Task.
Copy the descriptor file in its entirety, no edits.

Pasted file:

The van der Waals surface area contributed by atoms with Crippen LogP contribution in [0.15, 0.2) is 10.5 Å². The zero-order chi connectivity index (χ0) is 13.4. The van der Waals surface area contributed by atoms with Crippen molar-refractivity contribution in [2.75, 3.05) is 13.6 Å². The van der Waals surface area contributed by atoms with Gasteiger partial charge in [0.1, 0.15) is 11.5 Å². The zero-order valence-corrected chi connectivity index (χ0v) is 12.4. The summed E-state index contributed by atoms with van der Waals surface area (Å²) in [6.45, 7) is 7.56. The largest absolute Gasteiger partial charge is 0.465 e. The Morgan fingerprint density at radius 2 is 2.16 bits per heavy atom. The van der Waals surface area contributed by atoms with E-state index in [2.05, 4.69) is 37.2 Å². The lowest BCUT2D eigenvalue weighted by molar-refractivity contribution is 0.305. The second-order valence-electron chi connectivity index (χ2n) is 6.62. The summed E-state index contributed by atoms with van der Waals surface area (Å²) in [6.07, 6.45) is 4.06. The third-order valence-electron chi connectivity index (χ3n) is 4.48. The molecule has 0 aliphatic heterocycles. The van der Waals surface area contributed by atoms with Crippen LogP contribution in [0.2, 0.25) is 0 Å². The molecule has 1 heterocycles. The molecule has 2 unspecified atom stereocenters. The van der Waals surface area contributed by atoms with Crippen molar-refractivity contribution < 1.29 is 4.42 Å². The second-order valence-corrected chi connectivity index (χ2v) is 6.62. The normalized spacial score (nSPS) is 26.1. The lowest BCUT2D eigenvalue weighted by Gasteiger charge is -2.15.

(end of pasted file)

The van der Waals surface area contributed by atoms with Crippen LogP contribution in [0.15, 0.2) is 10.5 Å². The zero-order chi connectivity index (χ0) is 13.4. The van der Waals surface area contributed by atoms with Crippen molar-refractivity contribution in [2.75, 3.05) is 13.6 Å². The van der Waals surface area contributed by atoms with Gasteiger partial charge in [0.1, 0.15) is 11.5 Å². The zero-order valence-corrected chi connectivity index (χ0v) is 12.4. The summed E-state index contributed by atoms with van der Waals surface area (Å²) in [6.45, 7) is 7.56. The largest absolute Gasteiger partial charge is 0.465 e. The Morgan fingerprint density at radius 2 is 2.16 bits per heavy atom. The van der Waals surface area contributed by atoms with E-state index in [2.05, 4.69) is 37.2 Å². The lowest BCUT2D eigenvalue weighted by molar-refractivity contribution is 0.305. The second-order valence-electron chi connectivity index (χ2n) is 6.62. The summed E-state index contributed by atoms with van der Waals surface area (Å²) in [6.07, 6.45) is 4.06. The third-order valence-electron chi connectivity index (χ3n) is 4.48. The molecule has 0 aliphatic heterocycles. The van der Waals surface area contributed by atoms with Crippen LogP contribution in [0.2, 0.25) is 0 Å². The molecule has 1 heterocycles. The molecule has 2 unspecified atom stereocenters. The van der Waals surface area contributed by atoms with Crippen molar-refractivity contribution < 1.29 is 4.42 Å². The second-order valence-corrected chi connectivity index (χ2v) is 6.62. The normalized spacial score (nSPS) is 26.1. The lowest BCUT2D eigenvalue weighted by Gasteiger charge is -2.15.